Even with the 2020 MLS season suspended due to the COVID-19 pandemic, members of the Professional Referee Organization remain hard at work honing their craft.
One area of focus, as PRO outlined in a recent post, is broadening MLS officials’ understanding of upper-body challenges. Specifically, it’s focusing on when a player’s arms and hands turn from being part of a natural challenge to violent conduct.
For starters, PRO outlines what’s identified as a careless challenge, reckless challenge and a challenge that is more serious, using excessive force:
- Careless is when a player shows a lack of attention or consideration when making a challenge or acts without precaution. No disciplinary sanction is needed
- Reckless is when a player acts with disregard to the danger to, or consequences for, an opponent and must be cautioned
- Using excessive force is when a player exceeds the necessary use of force and/or endangers the safety of an opponent and must be sent off
Since soccer is inherently a physical game, players often use their arms and hands to jockey for position in a challenge, aerially or while creating space. But when violent conduct arises, referees turn to a yellow or red card.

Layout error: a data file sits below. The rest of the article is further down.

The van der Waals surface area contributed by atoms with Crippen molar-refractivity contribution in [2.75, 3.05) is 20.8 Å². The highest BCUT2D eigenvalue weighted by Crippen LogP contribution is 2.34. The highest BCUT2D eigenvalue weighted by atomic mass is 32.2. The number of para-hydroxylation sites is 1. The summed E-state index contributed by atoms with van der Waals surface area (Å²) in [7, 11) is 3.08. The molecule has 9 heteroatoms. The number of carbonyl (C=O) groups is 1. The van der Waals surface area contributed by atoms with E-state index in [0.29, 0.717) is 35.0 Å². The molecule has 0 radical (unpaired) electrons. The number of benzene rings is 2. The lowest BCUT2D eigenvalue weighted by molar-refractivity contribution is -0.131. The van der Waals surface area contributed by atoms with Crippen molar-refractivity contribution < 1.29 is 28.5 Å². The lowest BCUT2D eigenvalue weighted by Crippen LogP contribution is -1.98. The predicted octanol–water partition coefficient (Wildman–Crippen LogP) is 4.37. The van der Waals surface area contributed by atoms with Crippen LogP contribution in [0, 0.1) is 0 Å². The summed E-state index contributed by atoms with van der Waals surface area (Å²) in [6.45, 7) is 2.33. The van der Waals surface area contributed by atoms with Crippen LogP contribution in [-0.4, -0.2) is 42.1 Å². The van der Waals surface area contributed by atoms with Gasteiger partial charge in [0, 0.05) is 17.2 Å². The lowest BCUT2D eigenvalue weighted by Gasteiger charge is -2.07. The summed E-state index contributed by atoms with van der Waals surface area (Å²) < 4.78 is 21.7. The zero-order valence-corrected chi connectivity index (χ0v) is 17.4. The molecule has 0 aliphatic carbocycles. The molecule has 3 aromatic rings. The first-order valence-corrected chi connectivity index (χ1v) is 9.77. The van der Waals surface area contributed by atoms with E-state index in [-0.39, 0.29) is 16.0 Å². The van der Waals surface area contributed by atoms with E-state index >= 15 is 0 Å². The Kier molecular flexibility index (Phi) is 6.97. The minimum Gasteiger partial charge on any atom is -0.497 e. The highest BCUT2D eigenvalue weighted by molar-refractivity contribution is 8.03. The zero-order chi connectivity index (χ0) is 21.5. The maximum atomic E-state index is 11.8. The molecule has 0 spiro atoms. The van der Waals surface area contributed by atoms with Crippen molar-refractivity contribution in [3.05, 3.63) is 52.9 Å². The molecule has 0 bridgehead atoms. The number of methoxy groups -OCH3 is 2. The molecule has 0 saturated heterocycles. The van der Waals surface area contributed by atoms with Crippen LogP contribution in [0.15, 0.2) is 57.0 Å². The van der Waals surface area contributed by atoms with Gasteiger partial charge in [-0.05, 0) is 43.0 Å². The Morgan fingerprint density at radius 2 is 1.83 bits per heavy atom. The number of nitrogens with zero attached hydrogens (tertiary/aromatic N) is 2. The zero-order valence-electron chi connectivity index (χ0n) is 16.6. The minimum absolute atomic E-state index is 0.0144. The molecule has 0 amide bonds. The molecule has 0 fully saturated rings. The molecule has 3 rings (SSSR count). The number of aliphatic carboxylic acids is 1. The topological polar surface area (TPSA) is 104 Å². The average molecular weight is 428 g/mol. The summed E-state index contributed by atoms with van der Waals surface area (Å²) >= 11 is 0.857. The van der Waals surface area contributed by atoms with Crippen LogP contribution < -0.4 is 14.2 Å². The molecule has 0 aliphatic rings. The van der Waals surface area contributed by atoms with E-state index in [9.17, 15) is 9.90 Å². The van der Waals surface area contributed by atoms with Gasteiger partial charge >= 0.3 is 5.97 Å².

Alan Black, PRO’s Head of Education and Coaching, outlined some of the nuances they search for during a game.
“We are aware that players can challenge with hands or arms at any point in the game,” Black said. “However, we have identified some game scenarios to help the referees recognize the potential for possible contact with hands or arms, and to therefore be better prepared to judge the severity of any offenses.
“These include players receiving the ball from a pass, players protecting the ball, and players running for the ball in close proximity to their opponents. In addition to this, players jumping for the ball with their opponents can lead to many types of contact with hands or arms. In all of these scenarios, there are important recognition skills an official must possess to get ahead of any potential challenge.”
The quick judgement calls require plenty of teamwork, Black also explained.
“We encourage the officials more so than ever on the fundamentals of good positioning and angle of view, in addition to heightened concentration and awareness of unfair contact,” Black began.
“Teamwork is another vital component, with every member of the officiating crew having a different angle and proximity, and the awareness to know they potentially may need to provide important information, all of which goes into the process of getting the decisions correct."
For more information and situations, check out PRO's in-depth piece here.